On summer evenings in the former mining town of Silverton, Colo., the staccato sound of gunshots used to echo through otherwise quiet streets. A cast of stereotypical Old West characters riddled one another with bullets, as the legendary gunfighters did once upon a time in the West.

Except that those kind of shoot-’em-ups didn’t happen out here in the West. Not really.

Back in the 1950s, those fake Silverton gunfights followed a well-timed schedule, erupting when the narrow-gauge train, loaded with tourists, rolled into town in the middle of the day. Eventually, however, a group of history-minded citizens gained influence and rejected the violent charade as a mockery of their town’s history. By the 1970s, the fake gunfights were no more.

The West always has been a land of myths, where visitors can live out their dreams—and their misconceptions. Perhaps the most persistent one is that of the gunslinging West, when ordinary citizens were armed to the teeth, and the only law and order came from the end of a brave man’s Colt 45. Today, the notion persists that Westerners define themselves by their love of guns.

Like most legends, that of the gunfighters’ West derives from a morsel of truth. Yet, nourished by pop culture, movies and the snowball effect of falsehood, that myth has very little in common with the history that spawned it. Even in late 19th-century Silverton, a rough-and-tumble mining town, ordinary citizens didn’t walk the streets with sidearms. There were occasional gunfights, as when a 19-year-old recidivist shot the town marshal dead in 1881. There were four or five shots fired in all, and the criminals were hanged, not shot, by vigilantes. Full-on fights like those in old Westerns, in which the butcher, baker and candlemaker were also involved, were virtually unknown.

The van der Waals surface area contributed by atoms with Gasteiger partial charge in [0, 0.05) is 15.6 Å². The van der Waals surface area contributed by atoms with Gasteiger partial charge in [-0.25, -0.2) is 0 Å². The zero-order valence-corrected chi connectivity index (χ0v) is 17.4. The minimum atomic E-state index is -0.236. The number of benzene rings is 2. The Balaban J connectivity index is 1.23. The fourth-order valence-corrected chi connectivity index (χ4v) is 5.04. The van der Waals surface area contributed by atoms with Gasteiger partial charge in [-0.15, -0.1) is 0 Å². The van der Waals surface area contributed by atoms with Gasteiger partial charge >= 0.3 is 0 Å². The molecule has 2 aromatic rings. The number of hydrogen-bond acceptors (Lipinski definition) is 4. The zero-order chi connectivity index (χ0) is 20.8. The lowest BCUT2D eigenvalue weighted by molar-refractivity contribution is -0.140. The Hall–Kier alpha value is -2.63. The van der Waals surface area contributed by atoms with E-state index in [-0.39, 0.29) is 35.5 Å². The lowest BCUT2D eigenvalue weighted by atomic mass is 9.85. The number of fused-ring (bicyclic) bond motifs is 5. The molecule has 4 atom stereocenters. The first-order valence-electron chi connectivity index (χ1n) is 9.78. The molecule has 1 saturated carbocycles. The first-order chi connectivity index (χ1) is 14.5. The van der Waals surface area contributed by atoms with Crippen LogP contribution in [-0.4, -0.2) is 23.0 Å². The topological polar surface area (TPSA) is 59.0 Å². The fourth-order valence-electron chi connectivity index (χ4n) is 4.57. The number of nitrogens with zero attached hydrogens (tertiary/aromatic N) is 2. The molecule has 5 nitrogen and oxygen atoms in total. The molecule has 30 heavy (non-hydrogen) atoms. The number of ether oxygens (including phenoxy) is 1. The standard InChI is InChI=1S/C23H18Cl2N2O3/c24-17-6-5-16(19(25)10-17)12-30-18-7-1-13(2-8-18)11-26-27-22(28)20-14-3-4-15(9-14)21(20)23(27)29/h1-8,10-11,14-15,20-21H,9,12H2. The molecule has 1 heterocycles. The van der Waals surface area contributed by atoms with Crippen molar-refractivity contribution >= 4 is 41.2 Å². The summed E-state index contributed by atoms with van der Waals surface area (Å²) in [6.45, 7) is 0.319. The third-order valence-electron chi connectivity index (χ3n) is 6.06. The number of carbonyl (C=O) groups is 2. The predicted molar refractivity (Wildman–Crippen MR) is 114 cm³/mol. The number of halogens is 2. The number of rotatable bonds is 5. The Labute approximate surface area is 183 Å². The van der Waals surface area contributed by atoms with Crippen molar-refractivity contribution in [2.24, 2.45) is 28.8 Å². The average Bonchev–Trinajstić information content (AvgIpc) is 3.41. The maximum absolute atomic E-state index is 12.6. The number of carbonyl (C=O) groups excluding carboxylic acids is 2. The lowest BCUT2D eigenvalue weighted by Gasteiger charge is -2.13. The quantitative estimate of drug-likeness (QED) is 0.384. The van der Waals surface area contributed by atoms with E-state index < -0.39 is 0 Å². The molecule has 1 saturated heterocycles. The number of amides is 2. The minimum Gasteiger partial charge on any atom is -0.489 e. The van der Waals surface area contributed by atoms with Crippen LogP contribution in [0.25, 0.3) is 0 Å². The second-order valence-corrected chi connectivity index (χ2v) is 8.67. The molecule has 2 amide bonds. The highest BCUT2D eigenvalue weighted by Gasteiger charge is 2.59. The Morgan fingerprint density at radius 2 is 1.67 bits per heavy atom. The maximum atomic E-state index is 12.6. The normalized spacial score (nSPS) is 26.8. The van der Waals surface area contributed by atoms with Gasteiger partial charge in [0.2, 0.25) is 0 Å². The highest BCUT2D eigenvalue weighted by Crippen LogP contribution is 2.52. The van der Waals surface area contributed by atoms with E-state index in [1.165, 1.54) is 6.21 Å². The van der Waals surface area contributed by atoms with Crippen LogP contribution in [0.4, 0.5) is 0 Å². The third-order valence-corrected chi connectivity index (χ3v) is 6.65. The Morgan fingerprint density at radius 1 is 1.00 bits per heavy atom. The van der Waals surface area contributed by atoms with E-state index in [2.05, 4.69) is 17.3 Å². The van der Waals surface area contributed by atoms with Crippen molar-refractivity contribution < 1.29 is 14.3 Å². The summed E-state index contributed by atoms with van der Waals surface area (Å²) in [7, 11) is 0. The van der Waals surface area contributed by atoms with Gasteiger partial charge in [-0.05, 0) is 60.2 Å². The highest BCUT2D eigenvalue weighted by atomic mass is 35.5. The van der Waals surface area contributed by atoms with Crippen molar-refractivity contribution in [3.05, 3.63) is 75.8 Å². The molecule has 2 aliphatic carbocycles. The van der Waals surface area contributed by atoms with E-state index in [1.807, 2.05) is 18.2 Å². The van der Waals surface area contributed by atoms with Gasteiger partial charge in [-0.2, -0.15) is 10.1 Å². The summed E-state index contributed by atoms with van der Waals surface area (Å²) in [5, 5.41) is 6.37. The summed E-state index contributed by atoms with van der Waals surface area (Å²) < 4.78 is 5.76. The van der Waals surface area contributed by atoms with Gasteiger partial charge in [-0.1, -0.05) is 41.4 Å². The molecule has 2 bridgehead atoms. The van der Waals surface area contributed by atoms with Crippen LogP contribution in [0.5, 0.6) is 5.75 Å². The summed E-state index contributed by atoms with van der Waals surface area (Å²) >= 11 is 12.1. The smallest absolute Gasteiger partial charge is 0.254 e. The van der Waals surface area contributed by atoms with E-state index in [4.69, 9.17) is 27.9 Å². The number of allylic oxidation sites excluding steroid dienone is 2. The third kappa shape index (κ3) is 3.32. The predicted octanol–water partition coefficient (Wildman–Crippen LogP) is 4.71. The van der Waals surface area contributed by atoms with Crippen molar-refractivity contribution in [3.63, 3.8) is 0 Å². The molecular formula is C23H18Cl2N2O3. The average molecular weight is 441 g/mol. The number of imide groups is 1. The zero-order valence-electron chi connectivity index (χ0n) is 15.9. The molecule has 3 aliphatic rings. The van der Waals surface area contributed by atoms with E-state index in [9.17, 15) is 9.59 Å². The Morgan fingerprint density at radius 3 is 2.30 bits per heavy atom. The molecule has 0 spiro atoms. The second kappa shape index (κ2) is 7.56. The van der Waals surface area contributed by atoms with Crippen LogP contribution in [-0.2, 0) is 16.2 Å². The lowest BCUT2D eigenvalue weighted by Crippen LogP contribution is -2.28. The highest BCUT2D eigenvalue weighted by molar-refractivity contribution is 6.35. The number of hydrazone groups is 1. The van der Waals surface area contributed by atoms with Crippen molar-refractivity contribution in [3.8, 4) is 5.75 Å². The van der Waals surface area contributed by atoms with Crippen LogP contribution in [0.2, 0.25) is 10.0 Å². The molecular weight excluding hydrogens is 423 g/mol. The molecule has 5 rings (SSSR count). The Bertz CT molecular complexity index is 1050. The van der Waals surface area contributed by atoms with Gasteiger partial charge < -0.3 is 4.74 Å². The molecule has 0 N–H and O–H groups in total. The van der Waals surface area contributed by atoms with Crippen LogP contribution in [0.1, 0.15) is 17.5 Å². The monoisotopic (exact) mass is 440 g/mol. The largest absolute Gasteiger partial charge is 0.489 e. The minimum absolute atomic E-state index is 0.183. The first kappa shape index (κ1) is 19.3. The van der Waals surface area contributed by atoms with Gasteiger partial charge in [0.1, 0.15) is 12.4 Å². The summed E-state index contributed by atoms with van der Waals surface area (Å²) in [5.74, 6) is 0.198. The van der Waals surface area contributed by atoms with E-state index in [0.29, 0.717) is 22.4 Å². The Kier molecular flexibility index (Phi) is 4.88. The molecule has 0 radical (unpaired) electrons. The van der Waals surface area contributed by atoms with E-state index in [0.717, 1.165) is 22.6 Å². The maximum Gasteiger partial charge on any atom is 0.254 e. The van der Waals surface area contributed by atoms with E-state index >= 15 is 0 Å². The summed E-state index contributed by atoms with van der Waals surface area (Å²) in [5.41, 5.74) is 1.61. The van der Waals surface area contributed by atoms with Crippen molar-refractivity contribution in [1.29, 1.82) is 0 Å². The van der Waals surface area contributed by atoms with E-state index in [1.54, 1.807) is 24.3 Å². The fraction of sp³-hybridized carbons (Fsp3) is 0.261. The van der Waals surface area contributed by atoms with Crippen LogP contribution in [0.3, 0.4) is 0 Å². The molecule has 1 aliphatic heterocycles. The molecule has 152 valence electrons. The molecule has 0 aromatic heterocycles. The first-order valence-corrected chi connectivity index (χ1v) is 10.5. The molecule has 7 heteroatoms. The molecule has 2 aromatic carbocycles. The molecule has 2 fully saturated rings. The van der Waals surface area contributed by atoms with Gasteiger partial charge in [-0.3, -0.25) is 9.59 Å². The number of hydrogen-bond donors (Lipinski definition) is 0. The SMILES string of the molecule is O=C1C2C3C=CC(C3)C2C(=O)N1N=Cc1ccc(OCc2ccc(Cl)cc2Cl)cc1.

It’s not that guns weren’t around. Hunters were armed, and at least one early newspaper editor was known to have a pistol stashed in his desk. It was not an armed citizenry that kept law and order, however, but the marshals, sheriffs and federal government. Rare flare-ups between the area Utes and white settlers were generally handled by federal soldiers, not citizen militias. The only assault rifle back then was the Gatling gun, which was available only to soldiers at a few military posts. Richard Gatling had invented the rapid-fire “battery gun” during the Civil War, thinking—National Rifle Association-like—that a more efficient killing machine would reduce the carnage on the battlefield. He was terribly wrong.